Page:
Protestors blocked roads across crisis-hit Lebanon Friday (December 20th) to condemn the designation of Hizbullah-backed Hassan Diab as prime minister in a divisive vote that sparked uproar among members of the Sunni community.
The unrest came ahead of a series of planned meetings between Diab and Sunni political leaders as well as a visit by US envoy David Hale, the number three official of the US State Department.
Diab, a little-known 60-year-old engineering professor at the American University of Beirut, was designated Thursday with the endorsement of Hizbullah and its allies but without the backing of Lebanon's main Sunni bloc.
The nomination of the independent former education minister and self-styled "technocrat" ended nearly two months of political wrangling among lawmakers.
But it fuelled anger among Sunni Muslims, who said the prime minister-designate did not enjoy the community's backing for a post reserved for a Sunni by a power-sharing system in force since the end of the 1975-1990 civil war.
In the mainly Sunni northern city of Tripoli, which was already rocked by rallies and roadblocks on Thursday, schools were closed and opponents of Diab again blockaded roads amid calls for a general strike.
Roads were also closed in the neighbouring Akkar district and several other parts of northern Lebanon, the National News Agency (NNA) reported.
Protestors also blocked major highways with burning tires and rubbish bins east and south of the capital.
'Fear for the country'
Former prime minister Saad al-Hariri -- who had in recent days been seen as the most likely candidate to head the next government -- did not initially endorse Diab as his successor, stripping him of critical Sunni political cover.
This raised fears that Diab's nomination as the leading Sunni representative will yield a lopsided government that could fuel sectarian tensions.
Observers say the rift could complicate efforts to secure the release of promised international aid required to pull Lebanon back from the brink of default.
Al-Hariri supporters held protests across Beirut on Thursday night and also gathered in front of Diab's house, prompting al-Hariri to call on them to keep off the streets.
"It is not me who will form the next government, but I am concerned because I fear for the country," al-Hariri told MTV television late Thursday.
Diab on Friday met al-Hariri and other Sunni political figures who did not endorse his nomination the previous day.
Following the meeting with al-Hariri, Diab said he wants to form "a government of independent technocrats" -- a key demand of protestors.
"Al-Hariri is giving his full support to the formation of this government," Diab said.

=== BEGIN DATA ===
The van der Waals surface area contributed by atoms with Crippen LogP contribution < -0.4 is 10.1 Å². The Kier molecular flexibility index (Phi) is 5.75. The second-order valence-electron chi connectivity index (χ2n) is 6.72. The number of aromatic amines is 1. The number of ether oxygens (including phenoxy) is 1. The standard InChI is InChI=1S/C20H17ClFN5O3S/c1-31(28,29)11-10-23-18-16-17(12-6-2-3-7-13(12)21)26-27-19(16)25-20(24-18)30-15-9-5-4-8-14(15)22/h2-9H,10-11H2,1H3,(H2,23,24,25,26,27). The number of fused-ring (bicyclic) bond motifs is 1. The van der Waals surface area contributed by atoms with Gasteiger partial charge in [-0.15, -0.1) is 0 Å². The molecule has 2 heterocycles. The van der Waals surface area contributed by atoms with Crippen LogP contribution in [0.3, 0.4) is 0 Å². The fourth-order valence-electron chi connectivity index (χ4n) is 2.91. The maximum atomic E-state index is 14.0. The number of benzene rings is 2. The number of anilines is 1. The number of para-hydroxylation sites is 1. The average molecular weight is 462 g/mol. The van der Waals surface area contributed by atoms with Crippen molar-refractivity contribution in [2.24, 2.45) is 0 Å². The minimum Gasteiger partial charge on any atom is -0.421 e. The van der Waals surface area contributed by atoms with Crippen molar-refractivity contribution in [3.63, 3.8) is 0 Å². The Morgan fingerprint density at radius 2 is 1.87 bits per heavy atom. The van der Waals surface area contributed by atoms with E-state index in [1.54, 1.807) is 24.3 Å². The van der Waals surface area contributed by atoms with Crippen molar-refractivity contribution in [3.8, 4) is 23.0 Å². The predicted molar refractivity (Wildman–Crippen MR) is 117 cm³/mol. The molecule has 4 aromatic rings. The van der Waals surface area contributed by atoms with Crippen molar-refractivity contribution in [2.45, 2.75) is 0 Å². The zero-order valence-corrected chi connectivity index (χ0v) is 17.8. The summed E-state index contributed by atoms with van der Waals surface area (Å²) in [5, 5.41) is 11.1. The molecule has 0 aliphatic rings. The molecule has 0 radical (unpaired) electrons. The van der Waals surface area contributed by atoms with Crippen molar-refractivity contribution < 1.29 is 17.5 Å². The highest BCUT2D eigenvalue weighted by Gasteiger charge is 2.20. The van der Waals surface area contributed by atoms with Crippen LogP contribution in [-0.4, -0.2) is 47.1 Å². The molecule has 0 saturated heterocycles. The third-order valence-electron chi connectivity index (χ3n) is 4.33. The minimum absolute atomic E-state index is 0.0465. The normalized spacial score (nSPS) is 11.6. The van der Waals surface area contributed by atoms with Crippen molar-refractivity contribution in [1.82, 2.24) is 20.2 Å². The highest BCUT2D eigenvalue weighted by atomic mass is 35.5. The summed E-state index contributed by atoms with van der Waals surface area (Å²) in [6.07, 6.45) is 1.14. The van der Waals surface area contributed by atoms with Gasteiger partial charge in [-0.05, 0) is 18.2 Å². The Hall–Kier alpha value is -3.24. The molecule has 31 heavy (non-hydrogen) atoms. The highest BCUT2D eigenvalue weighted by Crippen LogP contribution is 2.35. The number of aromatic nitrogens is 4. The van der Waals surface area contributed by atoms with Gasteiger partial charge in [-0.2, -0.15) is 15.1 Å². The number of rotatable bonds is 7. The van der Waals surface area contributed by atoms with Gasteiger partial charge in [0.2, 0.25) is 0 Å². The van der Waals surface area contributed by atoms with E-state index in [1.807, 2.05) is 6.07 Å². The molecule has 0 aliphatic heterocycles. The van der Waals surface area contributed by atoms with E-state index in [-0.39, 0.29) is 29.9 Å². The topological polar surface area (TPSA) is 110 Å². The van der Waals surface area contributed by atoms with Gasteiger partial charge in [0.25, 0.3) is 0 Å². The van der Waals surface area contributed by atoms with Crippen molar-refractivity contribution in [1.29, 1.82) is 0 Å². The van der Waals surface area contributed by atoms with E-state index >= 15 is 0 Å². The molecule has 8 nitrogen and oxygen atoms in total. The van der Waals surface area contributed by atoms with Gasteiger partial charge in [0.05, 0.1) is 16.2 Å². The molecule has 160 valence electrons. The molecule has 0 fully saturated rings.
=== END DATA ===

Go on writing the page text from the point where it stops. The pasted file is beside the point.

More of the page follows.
The Sunni community's objections to Diab's nomination fly in the face of the non-sectarian ethos of the two-month-old protest movement, which has demanded an end to the communal power-sharing system.
The international community, which has been pressuring Lebanon to accelerate the formation of a new government, has yet to respond publicly to Diab's nomination.
Hale, the US under secretary of state for political affairs, said Friday that Washington has "no role in saying who should lead and who should comprise" the next cabinet.
Picking a new premier was only the first step and agreeing on a full cabinet line-up could take time, with Diab himself giving a timeframe of four to six weeks.
Diab's endorsement by Hizbullah is unlikely to endear him to the US, which regards the Lebanese militia as an Iranian proxy and has pressed other Lebanese leaders to minimise its political influence.
Following a meeting with President Michel Aoun, Hale urged authorities to "act in the national interest, advancing reforms and forming a government that is committed to undertaking those reforms".
Hale later met with parliament speaker Nabih Berri and Hariri.
"During his visit ... he will underscore America's commitment to its partnership with the state of Lebanon," a statement from the US embassy said.
"He will encourage Lebanon's political leaders to commit to the necessary reforms that can lead to a stable, prosperous and secure country."
Political tensions have been heightened by the looming bankruptcy of the debt-burdened Lebanese state.
The Lebanese pound, officially pegged to the US dollar, has lost around 30% of its value on the black market, while companies have been paying half-salaries for the past two months and laying off staff.